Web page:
Seminarprogramm

Culture and Society: German History, Culture, Literature in an Intercultural Context

COURSE DESCRIPTION & OBJECTIVES

This seminar is designed to introduce students at all levels of German proficiency to German history and culture from 1871 to the present as well as the concepts of intercultural communication and competence. The course is centered on questions of German identity as they are addressed in art, literature, film, and historical texts created during the historical period studied. Students will also examine issues of prejudice, stereotypes, and the challenges of intercultural communication. The course will allow students to work creatively through discussions about art and literature and through creative writing activities. Students will also explore culture firsthand through academic excursions both locally and in Berlin focused on experiential learning.

Students will read authentic texts in translation that explore the meaning of German identity and the history of Germany as a nation. The content of the course is designed to examine the question Was ist Deutschland  Through readings and written assignments, students will attempt to formulate an answer to that question that has both public and personal relevance. Class time will be devoted primarily to the discussion of reading assignments to which students will respond individually, in small groups, and together as a class.  In order to maximize work on reading comprehension, all readings should be done outside of class prior to the session during which they are discussed. Assignments will include readings and discussion questions, web research, and a culminating oral presentation. Most homework assignments and work outside of class will take the form of written responses.

Learning Objectives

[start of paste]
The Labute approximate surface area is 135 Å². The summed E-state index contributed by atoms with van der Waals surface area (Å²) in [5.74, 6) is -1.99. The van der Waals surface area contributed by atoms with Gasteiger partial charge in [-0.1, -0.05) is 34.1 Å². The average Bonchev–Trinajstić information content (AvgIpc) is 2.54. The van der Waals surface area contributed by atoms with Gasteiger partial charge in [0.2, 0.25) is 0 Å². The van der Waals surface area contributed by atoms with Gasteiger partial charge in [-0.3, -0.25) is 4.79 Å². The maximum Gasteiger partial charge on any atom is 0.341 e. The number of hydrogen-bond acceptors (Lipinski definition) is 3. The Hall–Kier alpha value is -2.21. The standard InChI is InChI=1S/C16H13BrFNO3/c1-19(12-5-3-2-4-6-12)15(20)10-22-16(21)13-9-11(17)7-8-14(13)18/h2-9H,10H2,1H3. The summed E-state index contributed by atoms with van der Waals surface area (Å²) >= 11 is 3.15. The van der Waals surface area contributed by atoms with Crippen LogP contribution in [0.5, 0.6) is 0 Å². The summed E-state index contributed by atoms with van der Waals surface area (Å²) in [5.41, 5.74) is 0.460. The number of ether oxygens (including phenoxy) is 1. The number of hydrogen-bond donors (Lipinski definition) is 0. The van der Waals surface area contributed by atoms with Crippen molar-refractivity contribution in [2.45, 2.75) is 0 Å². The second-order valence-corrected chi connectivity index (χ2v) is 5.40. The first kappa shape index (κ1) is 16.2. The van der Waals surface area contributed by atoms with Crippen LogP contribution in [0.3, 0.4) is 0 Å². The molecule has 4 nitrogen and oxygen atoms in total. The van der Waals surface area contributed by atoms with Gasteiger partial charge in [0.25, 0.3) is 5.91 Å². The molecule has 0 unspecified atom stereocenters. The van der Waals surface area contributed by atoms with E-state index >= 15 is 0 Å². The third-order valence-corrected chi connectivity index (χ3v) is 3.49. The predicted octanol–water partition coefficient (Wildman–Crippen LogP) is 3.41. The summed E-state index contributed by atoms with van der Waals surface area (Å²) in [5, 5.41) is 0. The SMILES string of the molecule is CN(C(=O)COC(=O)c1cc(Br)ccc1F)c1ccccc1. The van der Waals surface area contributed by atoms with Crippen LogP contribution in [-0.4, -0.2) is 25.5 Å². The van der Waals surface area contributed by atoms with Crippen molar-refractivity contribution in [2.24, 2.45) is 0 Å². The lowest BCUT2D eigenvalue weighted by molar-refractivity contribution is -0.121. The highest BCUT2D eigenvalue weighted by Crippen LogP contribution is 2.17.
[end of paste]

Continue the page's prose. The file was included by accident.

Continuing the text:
By the end of this course, students will be able to

·       engage in complex conversations and exchange opinions on the question of German identity from the Kaiserreich to the present;

·       understand and interpret complex written language on a variety of topics by analyzing, summarizing, and discussing authentic texts;

·       present information, concepts, and ideas by participating in group discussions and debates, conducting interviews and presenting information, and creating skitsrole-plays;

·       demonstrate an understanding of the perspectives of Germany by identifying and describing important aspects and challenges of German and the German experience;

·       reinforce and further their knowledge of other disciplines and gain insights into German-speaking culture by reading and interpreting authentic texts and examining other cultural products (films, songs, media, etc.);

·       demonstrate an understanding of German-speaking culture by comparing it with their native cultures through the analysis and summarization of authentic texts, films, and cultural practices.


Final letter grades for the course are 93 percent (A)


90-92 (A-)
87-89 (B+)
83-86 (B)
80-82 (B-)
77-79 (C+)
73-76 (C)

Business: International Management in an Inter-Cultural Environment

International Management in an Inter-Cultural Environment

CLASS HOURS: 8:30 am Building N Room 101

PROFESSOR :German A. Zarate-Hoyos

1)INFORMATION ON THE COURSE CONTENT

COURSE DESCRIPTION